Reply to "Catcher AND Pitcher...is that a problem?"

Originally Posted by CaCO3Girl:
Originally Posted by bballman:
Originally Posted by roothog66:
 we're going to need to start counting up all of the pre-game tosses made while playing catch. 

Pre-game warm-ups are accounted for in the recommended pitch counts by ASMI.  Warming up is factored into the numbers that they came up with, so you never include them in the pitch count equation.  In fact, warm-up pitches between innings are also taken into account in the recommendations.  The ASMI recommendations only refer to in game pitches to batters.

How many pitches has ASMI assigned as "warm up" pitches?  10, 30, 50, 100???

 

Why hasen't ASMI (American Sports Medicine Institute)  come out with recommended throw counts for catchers?  Obviously they have strong opinions about pitch counts to protect an arm and things not to do, we see these rules mimicked in tourney rules...but if every catcher throw back is equal to 1/2 a pitch where are the rules to protect the catchers arms in those tournaments?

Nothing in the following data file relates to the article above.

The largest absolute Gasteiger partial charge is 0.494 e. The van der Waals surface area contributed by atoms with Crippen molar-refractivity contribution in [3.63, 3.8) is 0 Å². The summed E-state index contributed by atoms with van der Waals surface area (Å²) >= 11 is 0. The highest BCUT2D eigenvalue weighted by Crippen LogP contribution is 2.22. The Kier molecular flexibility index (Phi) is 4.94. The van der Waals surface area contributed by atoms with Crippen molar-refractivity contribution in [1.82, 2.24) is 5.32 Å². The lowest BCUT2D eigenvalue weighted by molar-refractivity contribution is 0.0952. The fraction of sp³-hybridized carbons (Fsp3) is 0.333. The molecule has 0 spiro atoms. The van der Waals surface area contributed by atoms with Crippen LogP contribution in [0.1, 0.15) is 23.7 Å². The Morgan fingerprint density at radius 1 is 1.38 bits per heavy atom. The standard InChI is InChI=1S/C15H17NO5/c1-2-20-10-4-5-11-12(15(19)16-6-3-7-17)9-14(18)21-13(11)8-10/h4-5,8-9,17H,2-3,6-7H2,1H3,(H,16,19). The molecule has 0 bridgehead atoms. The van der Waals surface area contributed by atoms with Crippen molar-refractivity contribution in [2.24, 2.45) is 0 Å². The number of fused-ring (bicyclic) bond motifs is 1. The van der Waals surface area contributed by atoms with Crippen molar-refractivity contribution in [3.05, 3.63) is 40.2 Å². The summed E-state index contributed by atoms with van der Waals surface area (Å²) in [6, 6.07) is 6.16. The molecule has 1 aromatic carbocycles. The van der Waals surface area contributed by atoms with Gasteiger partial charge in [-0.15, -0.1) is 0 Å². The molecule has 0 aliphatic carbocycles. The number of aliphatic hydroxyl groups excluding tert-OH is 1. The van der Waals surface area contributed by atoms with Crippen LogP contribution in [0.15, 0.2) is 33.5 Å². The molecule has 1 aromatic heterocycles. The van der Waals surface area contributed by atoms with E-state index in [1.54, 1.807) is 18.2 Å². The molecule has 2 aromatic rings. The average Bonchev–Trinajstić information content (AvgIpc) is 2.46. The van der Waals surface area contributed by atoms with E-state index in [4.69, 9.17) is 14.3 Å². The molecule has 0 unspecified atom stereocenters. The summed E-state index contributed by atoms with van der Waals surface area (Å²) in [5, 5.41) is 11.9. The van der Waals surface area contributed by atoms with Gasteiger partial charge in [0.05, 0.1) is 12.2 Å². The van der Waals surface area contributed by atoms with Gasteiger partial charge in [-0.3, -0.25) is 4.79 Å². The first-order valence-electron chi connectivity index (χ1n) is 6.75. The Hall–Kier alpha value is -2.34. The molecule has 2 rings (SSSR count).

It isn't an exact science, nor a "hard" pitch count.  Heck, even LL allows a kid to finish a batter after they reach their "limit."  If the recommendation is 100 pitches, then 105 or 110 isn't that much of a difference.  The idea is to prevent 120-150+. 

 

As for catchers and other position players, there is a difference between pitching and throwing.  Pitchers are throwing max velocity on every pitch.  Catcher's do not.  Trying to equate it to some percentage of a pitch is difficult at best.  So while pitching too much can clearly cause problems, the question is, is there evidence that throwing too much is problematic?  We have all heard the saying, kids don't throw enough. 

 

IMO, the biggest thing with catching and pitching is fatigue which is really what leads to problems. 

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